Hawaiian Canoe Hokulea Arrives in the Adirondacks (Lake Champlain)

I've been following the mission and journey of the Hōkūleʻa  as she and her crew continue their world-wide journey promoting a sustainable future. There is always so much more to learn.

According to Hōkūleʻa  Ka'ai McAfee-Torco,
a teacher and consulant on board from Honolulu, Hawaii, the name Hōkūleʻa (Arcturus) is a lode star for the Hawaiian culture and for McAfee-Torco. “The name means 'Star of Gladness.' It is the star that passes over the islands. It is the sign that lets you know you are home. It has a very special meaning to us all.”

Hōkūleʻa, the flagship for the Polynesian Voyaging Society (PVS) continues on her four year-long, 47,000 nautical mile round the world trip to bring awareness of the fragile nature of our water systems and the need for a sustainable world.  The first voyage came in 1976 after artist Herb Kane's vision of building the iconic double-hulled sailing canoe came to realization. Kane saw his own cultural ancestry becoming extinct and spearheaded a journey to revive the canoes that first brought Hawaiians to the islands.

Mālama Honua Worldwide Voyage Navigator Kālepa Baybayan started with the PVS in 1978, just two years after the Hōkūleʻa’s maiden voyage.

“We started this tour in 2013 with a one-year voyage around our islands,” says Baybayan. “This leg is part of the three-year Mālama Honua project.”

Baybayan explains that the initial Hōkūleʻa canoe was based on social science, reviving a legacy of exploration and tracing how the islands could have been settled. 

Now Hōkūleʻa's goal expands beyond the need for cultural survival, but the need to "protect the 
most cherished values and places from disappearing." Though the PVS was founded on its cultural roots of Pacific Ocean exploration, the crew and educators of Hokele'a are continuing their world trip to introduce all cultures to traditional Polynesian voyaging and the spirit of exploration. Through educational programs, live tracking and local organizations, the crew continues to inspire generations to continue to explore and protect the natural and cultural environments through art and science. 

When the Hōkūleʻa is welcomed back home she and her crew will have traveled 47,00 miles, 85 ports, 26 nations, 4 years, one ocean and one island Earth.

“This began a rebirth of traditions. Now 40 years later we are connecting with all cultures from each continent,” says Baybayan. “This next challenge is to let the winds blow us around the planet.”

That is what the crew and educators on this Polynesian sailing vessel continue to do is demonstrate its Mālama Honua (caring for the planet) while they voyage for a sustainable future. 

“Our main objective to share what we learn about the world ocean climate. It connects all of us,” says Baybayan. “We see this images from space of our blue planet and as Sylvia Earle says 'Without a blue planet, there would be no green.’ Seventy percent of our planet is blue. Every breath we take, we take some from the ocean.”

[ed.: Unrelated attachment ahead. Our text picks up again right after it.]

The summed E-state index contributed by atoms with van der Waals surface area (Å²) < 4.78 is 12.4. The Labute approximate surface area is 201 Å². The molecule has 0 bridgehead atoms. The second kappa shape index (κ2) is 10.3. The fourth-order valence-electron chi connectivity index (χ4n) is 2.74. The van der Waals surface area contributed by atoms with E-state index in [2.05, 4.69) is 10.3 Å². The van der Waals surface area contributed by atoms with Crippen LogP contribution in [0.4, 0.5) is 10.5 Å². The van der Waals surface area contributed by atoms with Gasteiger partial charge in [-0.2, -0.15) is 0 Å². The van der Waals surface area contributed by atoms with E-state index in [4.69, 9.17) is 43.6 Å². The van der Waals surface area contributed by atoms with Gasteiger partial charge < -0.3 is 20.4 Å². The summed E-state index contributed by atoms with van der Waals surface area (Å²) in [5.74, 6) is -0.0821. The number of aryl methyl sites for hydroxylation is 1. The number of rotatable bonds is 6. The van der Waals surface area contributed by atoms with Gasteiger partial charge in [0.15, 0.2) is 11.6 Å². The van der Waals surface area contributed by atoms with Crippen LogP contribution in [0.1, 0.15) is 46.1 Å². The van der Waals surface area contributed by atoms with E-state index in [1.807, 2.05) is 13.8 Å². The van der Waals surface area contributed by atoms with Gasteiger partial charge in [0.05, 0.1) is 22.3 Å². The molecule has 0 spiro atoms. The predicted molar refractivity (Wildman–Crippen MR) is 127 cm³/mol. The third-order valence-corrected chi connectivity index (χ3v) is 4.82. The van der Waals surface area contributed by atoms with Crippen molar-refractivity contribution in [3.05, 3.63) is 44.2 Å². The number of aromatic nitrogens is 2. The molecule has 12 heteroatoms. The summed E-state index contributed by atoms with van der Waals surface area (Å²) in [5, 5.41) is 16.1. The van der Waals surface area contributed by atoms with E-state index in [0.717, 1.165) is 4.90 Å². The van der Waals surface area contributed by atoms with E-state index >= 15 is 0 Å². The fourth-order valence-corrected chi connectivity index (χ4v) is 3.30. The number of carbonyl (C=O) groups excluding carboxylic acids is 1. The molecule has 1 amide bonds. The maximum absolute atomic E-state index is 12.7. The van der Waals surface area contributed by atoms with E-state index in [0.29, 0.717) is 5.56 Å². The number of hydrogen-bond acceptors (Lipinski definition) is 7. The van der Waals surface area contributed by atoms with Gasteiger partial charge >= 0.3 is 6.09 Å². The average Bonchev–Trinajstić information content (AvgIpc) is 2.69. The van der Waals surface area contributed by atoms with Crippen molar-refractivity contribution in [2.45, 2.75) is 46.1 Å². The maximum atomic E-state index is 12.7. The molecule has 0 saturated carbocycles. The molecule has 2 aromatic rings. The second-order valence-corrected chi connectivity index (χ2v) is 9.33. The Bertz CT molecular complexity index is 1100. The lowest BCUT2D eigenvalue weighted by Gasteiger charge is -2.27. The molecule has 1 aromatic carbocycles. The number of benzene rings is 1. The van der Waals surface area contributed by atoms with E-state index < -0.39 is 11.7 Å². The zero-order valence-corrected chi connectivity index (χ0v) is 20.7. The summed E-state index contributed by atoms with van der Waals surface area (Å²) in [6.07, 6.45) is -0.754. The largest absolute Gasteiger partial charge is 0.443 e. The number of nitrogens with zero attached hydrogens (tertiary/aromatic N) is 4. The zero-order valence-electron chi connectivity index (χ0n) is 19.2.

Baybayan speaks with reverence about his journey. He touches on interconnecting stories where they’ve shared their story and culture or where they sailed away, absorbed in the similarities or differences that surrounded them.

“We originally weren’t planning on coming this way [ through the Adirondacks],” says Baybayan. “These fresh water systems are important. Seventeen percent of fresh water comes from the Great Lakes. We journeyed up the Hudson through the St. Lawrence and now Champlain to experience this cold,fresh water. We are meeting with environmental organizations and cultural organizations. We are meeting First Nation people who know the stories.” 

“We are all connected through water and air. We may not all look alike. We are a diverse planet, but we have a global kinship with common values,” reflects Baybayan. “We live in a beautiful place, diverse in its beauty and its stories.” 

 Teachers and homeschoolers can use the online resources in Polynesian navigation from using the star compass and celestial navigation instead of GPS and and traditional voyaging canoe construction like using the hoe lei to steer. The Canoe to Classroom program has an array of information from "Stories of Hope" to Science at Sea."

The  Hōkūleʻa may be a  precious reminder of their Hawaiian home and culture, but as she continues on her world-wide trek, she is a gentle reminder to all of us that we share the stars, water and earth.

So to everyone I wish you success on your own journey #MalamaHonua (Caring for our Island Earth) 

© Diane Chase is the author of the Adirondack Family Time™ guidebook series. Adirondack Family Time™guidebooks have easy, short Adirondack family hikes for ADK kids, parents, retired, seniors, dog-owners, Adirondack swimming holes, Lake Placid Olympic activities, Adirondack trivia, Adirondack horseback rides, Adirondack snowshoe family trails and more. Look for the Adirondack family guidebooks online or bookstores/museums/sporting good stores. Diane is currently working on the next Adirondack Family Activities™ guide.


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